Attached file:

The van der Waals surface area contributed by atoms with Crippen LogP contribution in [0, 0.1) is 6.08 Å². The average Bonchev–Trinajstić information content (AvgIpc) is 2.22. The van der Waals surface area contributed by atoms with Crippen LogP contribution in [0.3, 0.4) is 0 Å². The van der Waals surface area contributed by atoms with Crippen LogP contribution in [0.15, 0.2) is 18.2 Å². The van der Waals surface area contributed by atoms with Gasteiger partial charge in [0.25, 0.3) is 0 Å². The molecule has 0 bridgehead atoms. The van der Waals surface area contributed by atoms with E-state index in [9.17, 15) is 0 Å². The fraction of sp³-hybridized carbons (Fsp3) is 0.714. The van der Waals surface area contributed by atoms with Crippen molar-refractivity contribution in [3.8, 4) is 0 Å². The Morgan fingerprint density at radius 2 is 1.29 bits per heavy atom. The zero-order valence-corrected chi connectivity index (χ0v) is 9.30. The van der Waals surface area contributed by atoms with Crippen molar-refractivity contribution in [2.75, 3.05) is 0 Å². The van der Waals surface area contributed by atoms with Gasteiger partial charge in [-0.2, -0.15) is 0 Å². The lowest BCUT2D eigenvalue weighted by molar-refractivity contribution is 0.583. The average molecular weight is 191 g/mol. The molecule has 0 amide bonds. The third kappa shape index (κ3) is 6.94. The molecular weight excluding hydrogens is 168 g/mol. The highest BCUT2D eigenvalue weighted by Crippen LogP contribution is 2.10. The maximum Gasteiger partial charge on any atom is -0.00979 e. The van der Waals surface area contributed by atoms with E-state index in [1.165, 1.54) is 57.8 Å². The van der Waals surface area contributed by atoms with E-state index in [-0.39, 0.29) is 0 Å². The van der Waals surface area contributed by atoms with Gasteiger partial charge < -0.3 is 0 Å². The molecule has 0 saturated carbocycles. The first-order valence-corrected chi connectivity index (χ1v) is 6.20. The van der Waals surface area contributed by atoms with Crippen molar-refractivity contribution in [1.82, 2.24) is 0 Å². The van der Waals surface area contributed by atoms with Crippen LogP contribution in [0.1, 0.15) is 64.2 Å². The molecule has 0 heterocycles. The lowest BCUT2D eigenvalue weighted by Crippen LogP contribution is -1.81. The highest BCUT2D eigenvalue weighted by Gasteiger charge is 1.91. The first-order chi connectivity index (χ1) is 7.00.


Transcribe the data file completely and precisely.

The van der Waals surface area contributed by atoms with Crippen LogP contribution in [0, 0.1) is 6.08 Å². The average Bonchev–Trinajstić information content (AvgIpc) is 2.22. The van der Waals surface area contributed by atoms with Crippen LogP contribution in [0.3, 0.4) is 0 Å². The van der Waals surface area contributed by atoms with Crippen LogP contribution in [0.15, 0.2) is 18.2 Å². The van der Waals surface area contributed by atoms with Gasteiger partial charge in [0.25, 0.3) is 0 Å². The molecule has 0 bridgehead atoms. The van der Waals surface area contributed by atoms with E-state index in [9.17, 15) is 0 Å². The fraction of sp³-hybridized carbons (Fsp3) is 0.714. The van der Waals surface area contributed by atoms with Crippen molar-refractivity contribution in [3.8, 4) is 0 Å². The Morgan fingerprint density at radius 2 is 1.29 bits per heavy atom. The zero-order valence-corrected chi connectivity index (χ0v) is 9.30. The van der Waals surface area contributed by atoms with Crippen molar-refractivity contribution in [2.75, 3.05) is 0 Å². The van der Waals surface area contributed by atoms with Gasteiger partial charge in [-0.2, -0.15) is 0 Å². The lowest BCUT2D eigenvalue weighted by molar-refractivity contribution is 0.583. The average molecular weight is 191 g/mol. The molecule has 0 amide bonds. The third kappa shape index (κ3) is 6.94. The molecular weight excluding hydrogens is 168 g/mol. The highest BCUT2D eigenvalue weighted by Crippen LogP contribution is 2.10. The maximum Gasteiger partial charge on any atom is -0.00979 e. The van der Waals surface area contributed by atoms with E-state index in [1.165, 1.54) is 57.8 Å². The van der Waals surface area contributed by atoms with E-state index in [-0.39, 0.29) is 0 Å². The van der Waals surface area contributed by atoms with Gasteiger partial charge < -0.3 is 0 Å². The molecule has 0 saturated carbocycles. The first-order valence-corrected chi connectivity index (χ1v) is 6.20. The van der Waals surface area contributed by atoms with Crippen molar-refractivity contribution in [1.82, 2.24) is 0 Å². The van der Waals surface area contributed by atoms with Crippen LogP contribution in [0.1, 0.15) is 64.2 Å². The molecule has 0 heterocycles. The lowest BCUT2D eigenvalue weighted by Crippen LogP contribution is -1.81. The highest BCUT2D eigenvalue weighted by Gasteiger charge is 1.91. The first-order chi connectivity index (χ1) is 7.00.